2. The fictional environment begins with a state of equilibrium (basically everything in that environment is how it should be) It then suffers some disruption (disequilibrium) The Equilibrium is returned at the end of the narrative (everything is back to normal) 1. All is as it should be 2. A disruption of that order. 3. A recognition that the disorder has occurred. 4. An attempt to restore restore the order. The order has been restored,
3. Barthes has 5 codes, these are …. Hermeneutic/Enigma code •Proairetic /Action code •Semantic code •Symbolic code •Referential code
4. Hermeneutic/Enigma codeThis is when parts of the story are not fully explained. They exist as enigmas or questions that the audience wishes to be resolved. Detective stories have narratives that complies with this code - a criminal act is shown and the remainder of the narrative is devoted to answering questions raised by the initial event.
5. The Proarietic code is a series of actions that imply further action/reaction. For example, a character may have an argument and the audience wonders what the resolution or outcome of this argument will be. This creates suspense and tension as the audience wonders what the outcome will be and begin to make their own guesses.
6. This code refers to connotation within the story that gives additional meaning over the basic denotative meaning of the word. It is by the use of extended meaning that can be applied to words that authors can paint rich pictures with relatively limited text and the way they do this is a common indication of their writing skills.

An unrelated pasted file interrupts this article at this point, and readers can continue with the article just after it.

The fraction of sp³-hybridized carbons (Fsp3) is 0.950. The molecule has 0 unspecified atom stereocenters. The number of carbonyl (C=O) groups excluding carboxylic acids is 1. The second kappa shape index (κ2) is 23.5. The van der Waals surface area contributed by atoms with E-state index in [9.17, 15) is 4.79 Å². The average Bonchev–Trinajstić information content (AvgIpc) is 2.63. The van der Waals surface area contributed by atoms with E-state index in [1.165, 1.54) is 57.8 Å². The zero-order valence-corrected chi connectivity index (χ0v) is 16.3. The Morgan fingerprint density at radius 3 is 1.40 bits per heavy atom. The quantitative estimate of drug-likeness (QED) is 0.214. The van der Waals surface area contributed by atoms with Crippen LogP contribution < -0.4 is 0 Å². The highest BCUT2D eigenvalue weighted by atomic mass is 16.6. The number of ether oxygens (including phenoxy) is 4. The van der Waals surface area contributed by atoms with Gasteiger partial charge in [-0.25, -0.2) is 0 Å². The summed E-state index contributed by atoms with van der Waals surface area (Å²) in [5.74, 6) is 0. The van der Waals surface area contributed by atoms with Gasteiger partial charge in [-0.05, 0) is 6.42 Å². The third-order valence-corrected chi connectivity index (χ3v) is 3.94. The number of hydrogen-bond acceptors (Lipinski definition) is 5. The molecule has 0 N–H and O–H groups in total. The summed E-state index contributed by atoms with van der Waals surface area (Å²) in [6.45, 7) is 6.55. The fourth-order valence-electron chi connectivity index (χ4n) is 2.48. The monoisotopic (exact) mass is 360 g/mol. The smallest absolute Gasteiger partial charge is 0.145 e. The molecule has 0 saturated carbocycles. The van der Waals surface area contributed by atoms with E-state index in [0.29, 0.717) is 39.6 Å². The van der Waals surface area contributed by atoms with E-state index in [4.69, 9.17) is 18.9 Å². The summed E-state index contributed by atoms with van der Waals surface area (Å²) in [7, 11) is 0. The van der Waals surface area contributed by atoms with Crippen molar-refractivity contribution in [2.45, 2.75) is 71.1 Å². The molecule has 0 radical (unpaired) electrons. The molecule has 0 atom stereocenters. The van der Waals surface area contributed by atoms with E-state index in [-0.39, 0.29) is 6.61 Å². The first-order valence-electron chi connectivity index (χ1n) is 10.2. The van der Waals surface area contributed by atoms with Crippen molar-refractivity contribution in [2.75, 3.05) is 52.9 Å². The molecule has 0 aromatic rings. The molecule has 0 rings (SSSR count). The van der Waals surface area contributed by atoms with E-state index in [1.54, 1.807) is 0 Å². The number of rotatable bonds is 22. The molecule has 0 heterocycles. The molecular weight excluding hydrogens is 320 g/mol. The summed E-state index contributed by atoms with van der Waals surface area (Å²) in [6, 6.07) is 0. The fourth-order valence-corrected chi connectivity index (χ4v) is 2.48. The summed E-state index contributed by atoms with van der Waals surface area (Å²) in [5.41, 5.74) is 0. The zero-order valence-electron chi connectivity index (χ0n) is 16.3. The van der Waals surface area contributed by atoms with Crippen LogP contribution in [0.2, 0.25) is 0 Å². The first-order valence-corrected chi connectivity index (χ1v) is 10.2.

7. His is very similar to the Semantic Code, but acts at a wider level, organizing semantic meanings into broader and deeper sets of meaning. This is typically done in the use of antithesis, where new meaning arises out of opposing and conflict ideas.
8. This code refers to anything in the text which refers to an external body of knowledge such as scientific, historical and cultural knowledge.
9. Propp identified 8 character roles and 31 narrative functions. Villain (s) The Hero. The Donor (who provides an object with some magic properties) The helper (who aids the hero) The Princess (the person being looked for, reward for the hero, object of the villains scheme Her Father (who rewards the hero) The dispatcher (who sends the hero away) The false hero.
10. Propp also says that each film follows a sequence of evens divided into 4 spheres these are… 1st Sphere: The introduction sequence 2nd Sphere: The Body of the story 3rd Sphere: The donor sequence 4th Sphere: The Hero’s return